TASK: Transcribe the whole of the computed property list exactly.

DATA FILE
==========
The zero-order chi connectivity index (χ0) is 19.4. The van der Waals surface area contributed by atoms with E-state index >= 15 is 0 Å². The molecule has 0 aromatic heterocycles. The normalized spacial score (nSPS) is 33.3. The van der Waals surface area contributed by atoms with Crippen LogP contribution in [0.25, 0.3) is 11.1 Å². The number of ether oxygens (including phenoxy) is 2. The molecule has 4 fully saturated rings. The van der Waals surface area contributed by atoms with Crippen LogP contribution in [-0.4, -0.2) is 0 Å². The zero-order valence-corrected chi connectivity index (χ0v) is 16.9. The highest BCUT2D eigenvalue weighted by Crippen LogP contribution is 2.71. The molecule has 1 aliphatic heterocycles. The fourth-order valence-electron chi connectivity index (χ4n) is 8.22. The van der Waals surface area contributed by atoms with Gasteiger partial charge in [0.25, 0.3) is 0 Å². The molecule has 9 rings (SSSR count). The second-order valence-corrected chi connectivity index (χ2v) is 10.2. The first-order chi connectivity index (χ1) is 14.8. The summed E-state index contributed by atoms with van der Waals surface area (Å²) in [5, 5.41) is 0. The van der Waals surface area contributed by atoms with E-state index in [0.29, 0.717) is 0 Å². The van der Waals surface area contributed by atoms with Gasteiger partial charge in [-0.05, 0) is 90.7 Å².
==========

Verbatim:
The zero-order chi connectivity index (χ0) is 19.4. The van der Waals surface area contributed by atoms with E-state index >= 15 is 0 Å². The molecule has 0 aromatic heterocycles. The normalized spacial score (nSPS) is 33.3. The van der Waals surface area contributed by atoms with Crippen LogP contribution in [0.25, 0.3) is 11.1 Å². The number of ether oxygens (including phenoxy) is 2. The molecule has 4 fully saturated rings. The van der Waals surface area contributed by atoms with Crippen LogP contribution in [-0.4, -0.2) is 0 Å². The zero-order valence-corrected chi connectivity index (χ0v) is 16.9. The highest BCUT2D eigenvalue weighted by Crippen LogP contribution is 2.71. The molecule has 1 aliphatic heterocycles. The fourth-order valence-electron chi connectivity index (χ4n) is 8.22. The van der Waals surface area contributed by atoms with Gasteiger partial charge in [0.25, 0.3) is 0 Å². The molecule has 9 rings (SSSR count). The second-order valence-corrected chi connectivity index (χ2v) is 10.2. The first-order chi connectivity index (χ1) is 14.8. The summed E-state index contributed by atoms with van der Waals surface area (Å²) in [5, 5.41) is 0. The van der Waals surface area contributed by atoms with E-state index in [0.29, 0.717) is 0 Å². The van der Waals surface area contributed by atoms with Gasteiger partial charge in [-0.05, 0) is 90.7 Å².